WHO calls for strengthened role as US proposes new pandemic fund

WHO director-general Tedros Adhanom Ghebreyesus was responding to proposals to establish a separate global health fund. PHOTO: REUTERS

JAKARTA - Efforts to strengthen global health security in a future health crisis will succeed only if the role of the World Health Organisation (WHO) is also enhanced, the agency’s head said on Thursday (Feb 17), as its biggest donor, Washington, proposed a new global pandemic prevention fund.

Speaking via a video link shared with Reuters at a Group of 20 meeting of finance leaders in the Indonesian capital, Dr Tedros was responding to proposals to establish a separate global health fund tasked with delivering emergency funds, vaccines and other medical needs.

"It's clear that at the centre of this architecture, the world needs a strong and sustainably financed WHO... with its unique mandate, unique technical expertise and unique global legitimacy," Dr Tedros told a panel discussion at the meeting.

"Any efforts to enhance the governance, systems, and financing of global health security can only succeed if they also enhance WHO's role," he said.

During the discussion, Italian Health Minister Roberto Speranza told the panel the "WHO must remain at the centre of the global health architecture", but added that "we need to work even more to create a stronger architecture on health policies".

At a separate discussion, US Treasury Secretary Janet Yellen urged G-20 members to back the proposed fund for pandemic prevention and preparedness.

Seeking to dispel reservations raised by some among the world’s 20 biggest economies, Ms Yellen said it would not siphon off money needed to strengthen the WHO, or create a new multilateral body.

"We don’t see this as a pool of money that sits idly waiting to respond to the next pandemic," she said, adding that the new fund would spur investment in disease detection and surveillance systems against future crises.  

World Bank Group President David Malpass told the same panel the agency was "working rapidly on a new financial intermediary fund... to increase financing for pandemic preparedness and response."

Singapore’s Senior Minister Tharman Shanmugaratnam, who is co-chairing the new G-20 international panel on the financing of pandemic preparedness and response, said: "What we do to use the Financial Intermediary Fund - to build up surveillance networks, global manufacturing capacity and country-level and regional health capacities - will have immediate benefit in a continuing Covid pandemic, plus continuing utility in building up public health systems and addressing chronic diseases once we are past the Covid pandemic, and it will of course be critical in preparing for the next pandemic. 

"The highest social returns will in fact come from early investments that address those priorities together," he added, according to his comments released by Singapore's Ministry of Communications and Information.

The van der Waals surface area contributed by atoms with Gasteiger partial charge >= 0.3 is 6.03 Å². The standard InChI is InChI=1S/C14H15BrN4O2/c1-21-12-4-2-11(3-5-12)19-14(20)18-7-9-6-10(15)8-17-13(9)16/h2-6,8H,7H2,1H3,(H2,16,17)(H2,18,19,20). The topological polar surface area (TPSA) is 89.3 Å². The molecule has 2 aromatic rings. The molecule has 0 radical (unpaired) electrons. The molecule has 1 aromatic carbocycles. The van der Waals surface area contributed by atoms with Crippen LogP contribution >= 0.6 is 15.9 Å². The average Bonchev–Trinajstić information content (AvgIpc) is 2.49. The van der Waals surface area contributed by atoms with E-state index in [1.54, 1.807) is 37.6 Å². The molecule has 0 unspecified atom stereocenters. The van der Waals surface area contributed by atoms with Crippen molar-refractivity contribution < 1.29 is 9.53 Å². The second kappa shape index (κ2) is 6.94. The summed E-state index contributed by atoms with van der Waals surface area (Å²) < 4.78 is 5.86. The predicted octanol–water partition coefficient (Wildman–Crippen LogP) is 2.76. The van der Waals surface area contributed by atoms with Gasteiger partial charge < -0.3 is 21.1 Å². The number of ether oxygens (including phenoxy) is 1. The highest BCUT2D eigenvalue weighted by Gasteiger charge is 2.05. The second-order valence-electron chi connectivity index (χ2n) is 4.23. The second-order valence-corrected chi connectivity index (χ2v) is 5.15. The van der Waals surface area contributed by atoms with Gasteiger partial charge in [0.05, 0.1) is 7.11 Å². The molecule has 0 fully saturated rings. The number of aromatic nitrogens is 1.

Mr Tharman is one of three co-chairs of the Group of 20 High Level Independent Panel (HLIP) on Financing the Global Commons for Pandemic Preparedness and Response, which was proposed under this year’s G-20 Italian presidency.

The other two co-chairs are former United States treasury secretary Lawrence Summers, and former Nigerian finance and foreign minister Ngozi Okonjo-Iweala.

Ms Yellen said HLIP's work presents a road forward that will meet objectives like a multilateral mechanism for health and finance collaboration, which had been missing before Covid-19 pandemic. The panel and other experts have consistently highlighted that underfunding of health and preparedness gaps leave the world vulnerable to the next pandemic threat, she noted.

She added: "Following the recommendations of the High Level Panel, we’re going to be able to do a great deal to address vulnerabilities relating to future pandemics, and I think it's important that the global community come together in the far-sighted ways that Tharman has just described, to make sure that we don’t suffer the enormous health and economic consequences that the Covid-19 pandemic has caused the globe."

Indonesia is the host of the G-20 this year and the country's health minister, Mr Budi Gunadi Sadikin, last week questioned whether the WHO was best placed to raise capital for a global health fund that would be required to deliver emergency aid, including funds, vaccines and diagnostics, in any future pandemic.

Under the current system, he told foreign journalists, countries were "basically on their own" when it came to securing vaccines and vital medical supplies.

The United States, the WHO's top donor, is also pushing for the creation of a separate fund, directly controlled by donors, that would finance prevention and control of health emergencies.

Strengthening the global health architecture is one of Indonesia's priorities under its leadership of the G-20, President Joko Widodo and Mr Sadikin have said.

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